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NY Ratepayers to Give Nukes Huge Subsidies

The FitzPatrick nuclear power reactor is the same design as the Fukushima reactors. (USNRC)
The FitzPatrick nuclear power reactor is the same design as the Fukushima reactors. (USNRC)
August 11, 2016

NEW YORK – Exelon has agreed to buy the failing FitzPatrick Nuclear Power Plant in upstate New York, but consumers are getting stuck with a huge bill.

Gov. Andrew Cuomo announced the sale on Tuesday. The money losing facility sold for just $110 million.

But to close the deal, and to keep two other upstate reactor sites running, the Public Service Commission last week agreed to subsidize the plants by tacking a surcharge onto consumers' electric bills.

And according to Kevin Kamps with the group Beyond Nuclear, to sweeten the pot, the state threw in FitzPatrick's publicly controlled decommissioning fund.

"Now, Exelon has complete control of that money,” Kamps points out. “So, that takes the total figure of this public giveaway to Exelon Corporation to $8.3 billion."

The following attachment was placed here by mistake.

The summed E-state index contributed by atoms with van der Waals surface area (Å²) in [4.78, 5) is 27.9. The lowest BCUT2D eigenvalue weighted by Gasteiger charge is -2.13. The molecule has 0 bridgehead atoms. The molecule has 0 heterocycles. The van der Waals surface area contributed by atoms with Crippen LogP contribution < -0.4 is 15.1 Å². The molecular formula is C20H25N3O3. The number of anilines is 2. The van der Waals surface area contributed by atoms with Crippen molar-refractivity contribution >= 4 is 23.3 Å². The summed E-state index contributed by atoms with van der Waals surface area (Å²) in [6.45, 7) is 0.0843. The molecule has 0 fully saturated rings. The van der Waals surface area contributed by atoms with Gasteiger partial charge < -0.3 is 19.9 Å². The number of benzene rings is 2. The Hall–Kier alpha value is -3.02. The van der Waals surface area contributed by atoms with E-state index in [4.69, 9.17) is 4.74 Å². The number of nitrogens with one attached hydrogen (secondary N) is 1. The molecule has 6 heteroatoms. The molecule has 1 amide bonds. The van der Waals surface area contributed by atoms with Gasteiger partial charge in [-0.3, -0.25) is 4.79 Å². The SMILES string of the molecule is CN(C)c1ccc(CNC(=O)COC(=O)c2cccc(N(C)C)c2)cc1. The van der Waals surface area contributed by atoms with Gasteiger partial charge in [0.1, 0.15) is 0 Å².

The subsidies are spread out over the next 13 years. The governor says without the nuclear plants, the state won't be able to meet its carbon reduction goals and would lose hundreds of good-paying jobs.

But all these reactors are on the shores of Lake Ontario, the drinking-water source for 9 million people in the U.S. and Canada.

And as Kamps points out, the four reactors at the three sites are either the same design, or very similar, to those that melted down at Fukushima in Japan.

"You've got geriatric reactors as old as the Fukushima plants,” he stresses. “So, we've all seen what they're capable of, which is catastrophic radioactivity releases if something goes wrong."

Kamps adds that cleanup of decommissioned reactor sites is rarely thorough, and there's still no permanent solution for the storage of thousands of tons of highly radioactive nuclear waste.

Kamps disagrees with the governor's characterization of nuclear power as "clean energy." And he fears the subsidy deal in New York sets a dangerous precedent.

"Other states may follow suit,” he states. “The next big battle against these bailouts will be in Illinois, where Exelon has not gotten away with this in its home state for the past three or four years."

Exelon threatened to close two Illinois nuclear plants when proposed subsidies were voted down by that state's legislature.

Andrea Sears, Public News Service - NY